The Recording Industry Association of America filed a lawsuit against Jammie Thomas-Rasset for downloading 24 songs and sharing them with other internet users via the file-sharing service Kazaa in 2006. Since then, her case has gone through three trials and several appeals. Each time she refused to pay, as the ordered payment for each song “was excessive”. Once the court ruled out that she had to pay $1.92 million, or $80,000 per song. But later the decision was cancelled.
The Recording Industry Association of America issued a statement saying that it appreciates the Supreme Court’s decision, bringing an end to a case that began in 2005 when a consultant spotted 1,700 copyrighted recordings on a file-sharing service called Kazaa that were later linked to Thomas-Rasset. “We’ve been willing to settle this case since day one and remain willing to do so,” the spokesperson of the association said.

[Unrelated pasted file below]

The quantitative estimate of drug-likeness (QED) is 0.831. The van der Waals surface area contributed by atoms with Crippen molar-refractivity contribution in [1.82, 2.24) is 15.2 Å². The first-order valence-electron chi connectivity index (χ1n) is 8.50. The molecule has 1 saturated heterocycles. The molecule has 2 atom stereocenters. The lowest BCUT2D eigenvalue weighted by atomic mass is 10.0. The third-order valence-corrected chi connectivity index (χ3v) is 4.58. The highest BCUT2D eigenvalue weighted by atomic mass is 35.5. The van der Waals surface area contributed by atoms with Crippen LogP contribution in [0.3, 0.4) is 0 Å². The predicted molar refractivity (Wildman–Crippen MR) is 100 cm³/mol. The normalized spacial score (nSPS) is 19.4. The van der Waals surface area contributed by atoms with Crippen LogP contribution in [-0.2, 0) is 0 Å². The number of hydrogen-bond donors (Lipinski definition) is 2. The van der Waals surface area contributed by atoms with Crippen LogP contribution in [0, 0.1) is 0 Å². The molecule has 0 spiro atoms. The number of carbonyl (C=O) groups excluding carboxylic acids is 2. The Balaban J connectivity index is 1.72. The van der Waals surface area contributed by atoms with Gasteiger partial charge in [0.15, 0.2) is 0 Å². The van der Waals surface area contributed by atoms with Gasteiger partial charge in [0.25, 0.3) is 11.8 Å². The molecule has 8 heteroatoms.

Thomas-Rasset claimed that she can't afford to pay and will simply file for bankruptcy if necessary. “If they try and come after me for it I’m not going to have any choice,” she said. “If I have to file bankruptcy that would probably ruin my credit for 7 to 10 years, but my credit’s not really that good anyways.”
The music industry filed thousands of lawsuits in the early to mid-2000s against people it accused of downloading music without permission and without paying for it. Almost all the cases settled for about $3,500 apiece. Thomas-Rasset is one of only two defendants whose case went to trial. The other is former Boston University student Joel Tenenbaum, who also lost and was ordered to pay $675,000.
Voice of Russia, the Huffington Post, the Star Tribune